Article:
Jewish World Review Nov. 12, 2001 / 26 Mar-Cheshvan, 5762
Now the lawyers and creditors and liquidators will pick at the bones. In Webvan's case there are bones to pick, unlike most dotcoms which consisted of a website, a baffling business model, a visionary, and overworked engineers, there are actual assets-- warehouses and trucks.
As a matter of fact, the San Francisco Giants are the proud owners of some Webvan assets, kind of. Every seat cup holder at Pac Bell Park is plastered with the Webvan logo, 42,000 logos in all. What do you do about that?
The logos are paid for through the year, but on the other hand, why advertise a company that no longer exists, when that valuable cupholder space could be sold to another dotcom that will go broke within the year? This could set up a lucrative franchise in the seat cup holder logo leasing niche market. Of course, you'd have to pay maintenance people overtime for all the logo scraping they'll have to do, but I'll bet the profit margin would still make it worthwhile.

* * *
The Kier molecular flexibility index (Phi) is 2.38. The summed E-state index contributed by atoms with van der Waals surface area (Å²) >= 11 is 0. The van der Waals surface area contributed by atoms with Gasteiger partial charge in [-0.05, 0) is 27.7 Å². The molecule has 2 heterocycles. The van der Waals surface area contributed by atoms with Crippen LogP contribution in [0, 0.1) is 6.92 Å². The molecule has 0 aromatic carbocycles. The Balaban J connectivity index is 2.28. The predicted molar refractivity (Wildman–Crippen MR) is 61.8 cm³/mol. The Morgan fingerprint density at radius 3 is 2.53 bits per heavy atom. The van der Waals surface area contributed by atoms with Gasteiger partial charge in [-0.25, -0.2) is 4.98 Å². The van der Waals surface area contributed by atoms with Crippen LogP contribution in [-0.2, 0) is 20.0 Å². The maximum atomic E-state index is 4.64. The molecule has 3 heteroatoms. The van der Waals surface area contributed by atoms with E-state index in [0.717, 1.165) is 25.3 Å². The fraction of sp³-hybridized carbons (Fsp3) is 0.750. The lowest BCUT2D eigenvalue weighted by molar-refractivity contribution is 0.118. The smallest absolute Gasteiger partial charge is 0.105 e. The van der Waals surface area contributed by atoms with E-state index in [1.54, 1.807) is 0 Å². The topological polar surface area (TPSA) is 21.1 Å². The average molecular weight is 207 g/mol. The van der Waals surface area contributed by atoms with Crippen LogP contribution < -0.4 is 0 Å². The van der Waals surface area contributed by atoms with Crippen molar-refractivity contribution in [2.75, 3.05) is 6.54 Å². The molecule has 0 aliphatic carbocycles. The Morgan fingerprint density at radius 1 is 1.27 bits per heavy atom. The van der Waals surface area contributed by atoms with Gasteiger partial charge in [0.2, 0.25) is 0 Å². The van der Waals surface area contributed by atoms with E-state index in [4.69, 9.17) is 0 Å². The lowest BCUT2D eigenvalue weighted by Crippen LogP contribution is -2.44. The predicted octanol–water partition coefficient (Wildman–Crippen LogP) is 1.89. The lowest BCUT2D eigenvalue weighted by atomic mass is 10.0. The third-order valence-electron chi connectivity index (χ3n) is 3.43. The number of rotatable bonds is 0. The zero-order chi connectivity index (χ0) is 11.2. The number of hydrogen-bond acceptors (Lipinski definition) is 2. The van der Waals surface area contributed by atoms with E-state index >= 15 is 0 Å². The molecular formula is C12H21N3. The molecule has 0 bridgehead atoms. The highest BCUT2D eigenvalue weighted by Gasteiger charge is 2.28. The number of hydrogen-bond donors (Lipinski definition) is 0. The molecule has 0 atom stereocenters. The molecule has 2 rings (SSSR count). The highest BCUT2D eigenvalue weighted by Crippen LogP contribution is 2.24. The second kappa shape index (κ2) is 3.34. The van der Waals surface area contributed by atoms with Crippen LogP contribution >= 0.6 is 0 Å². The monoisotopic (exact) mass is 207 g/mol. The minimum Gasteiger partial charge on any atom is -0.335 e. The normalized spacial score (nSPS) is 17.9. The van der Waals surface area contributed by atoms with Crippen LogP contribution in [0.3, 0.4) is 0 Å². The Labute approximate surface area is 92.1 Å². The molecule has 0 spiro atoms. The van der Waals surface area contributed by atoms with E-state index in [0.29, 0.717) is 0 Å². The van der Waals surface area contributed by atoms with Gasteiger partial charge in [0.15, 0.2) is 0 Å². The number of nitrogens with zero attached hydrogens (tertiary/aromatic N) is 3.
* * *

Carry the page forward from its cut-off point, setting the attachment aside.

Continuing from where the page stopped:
When you think about it, the amount of surface available for advertising has expanded outwards in roughly the same ratio as the number of dotcoms collapsing inwards. Yes, businesses are dropping like flies, but we now see ads on buses, ads on automatic teller machines, ads on blimps, ads on flying banners, matchbooks, mini-vans, even on those little dividers that separate people's groceries at the store.
And what about the billboards for defunct companies?
You see them all the time, the company's in Chapter 11, but the billboard's
paid for through the month. There they stand as you crawl by in gridlock,
advertisements for nothing, the ectoplasm of a ghost
11/05/01: Sumner Redstone's passions